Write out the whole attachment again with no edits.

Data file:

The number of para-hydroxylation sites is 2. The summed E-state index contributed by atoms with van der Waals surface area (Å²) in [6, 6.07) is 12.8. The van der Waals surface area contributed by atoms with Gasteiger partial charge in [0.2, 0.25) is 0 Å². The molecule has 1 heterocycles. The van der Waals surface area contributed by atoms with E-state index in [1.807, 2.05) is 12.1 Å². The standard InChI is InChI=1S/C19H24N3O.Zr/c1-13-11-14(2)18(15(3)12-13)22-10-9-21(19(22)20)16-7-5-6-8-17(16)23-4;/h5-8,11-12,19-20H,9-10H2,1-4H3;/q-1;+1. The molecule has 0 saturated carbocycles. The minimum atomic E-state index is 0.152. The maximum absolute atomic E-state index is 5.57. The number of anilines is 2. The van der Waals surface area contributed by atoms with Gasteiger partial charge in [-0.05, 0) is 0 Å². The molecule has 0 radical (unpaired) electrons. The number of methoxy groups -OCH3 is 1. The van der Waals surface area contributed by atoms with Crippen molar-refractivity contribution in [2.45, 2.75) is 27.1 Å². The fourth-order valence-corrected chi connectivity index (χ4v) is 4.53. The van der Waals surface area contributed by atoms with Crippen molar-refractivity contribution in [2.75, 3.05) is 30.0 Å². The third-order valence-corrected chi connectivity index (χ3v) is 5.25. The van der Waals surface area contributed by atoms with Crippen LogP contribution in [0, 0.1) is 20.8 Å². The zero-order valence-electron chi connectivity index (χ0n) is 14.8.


The number of para-hydroxylation sites is 2. The summed E-state index contributed by atoms with van der Waals surface area (Å²) in [6, 6.07) is 12.8. The van der Waals surface area contributed by atoms with Gasteiger partial charge in [0.2, 0.25) is 0 Å². The molecule has 1 heterocycles. The van der Waals surface area contributed by atoms with E-state index in [1.807, 2.05) is 12.1 Å². The standard InChI is InChI=1S/C19H24N3O.Zr/c1-13-11-14(2)18(15(3)12-13)22-10-9-21(19(22)20)16-7-5-6-8-17(16)23-4;/h5-8,11-12,19-20H,9-10H2,1-4H3;/q-1;+1. The molecule has 0 saturated carbocycles. The minimum atomic E-state index is 0.152. The maximum absolute atomic E-state index is 5.57. The number of anilines is 2. The van der Waals surface area contributed by atoms with Gasteiger partial charge in [-0.05, 0) is 0 Å². The molecule has 0 radical (unpaired) electrons. The number of methoxy groups -OCH3 is 1. The van der Waals surface area contributed by atoms with Crippen molar-refractivity contribution in [2.45, 2.75) is 27.1 Å². The fourth-order valence-corrected chi connectivity index (χ4v) is 4.53. The van der Waals surface area contributed by atoms with Crippen molar-refractivity contribution in [2.75, 3.05) is 30.0 Å². The third-order valence-corrected chi connectivity index (χ3v) is 5.25. The van der Waals surface area contributed by atoms with Crippen LogP contribution in [0, 0.1) is 20.8 Å². The zero-order valence-electron chi connectivity index (χ0n) is 14.8.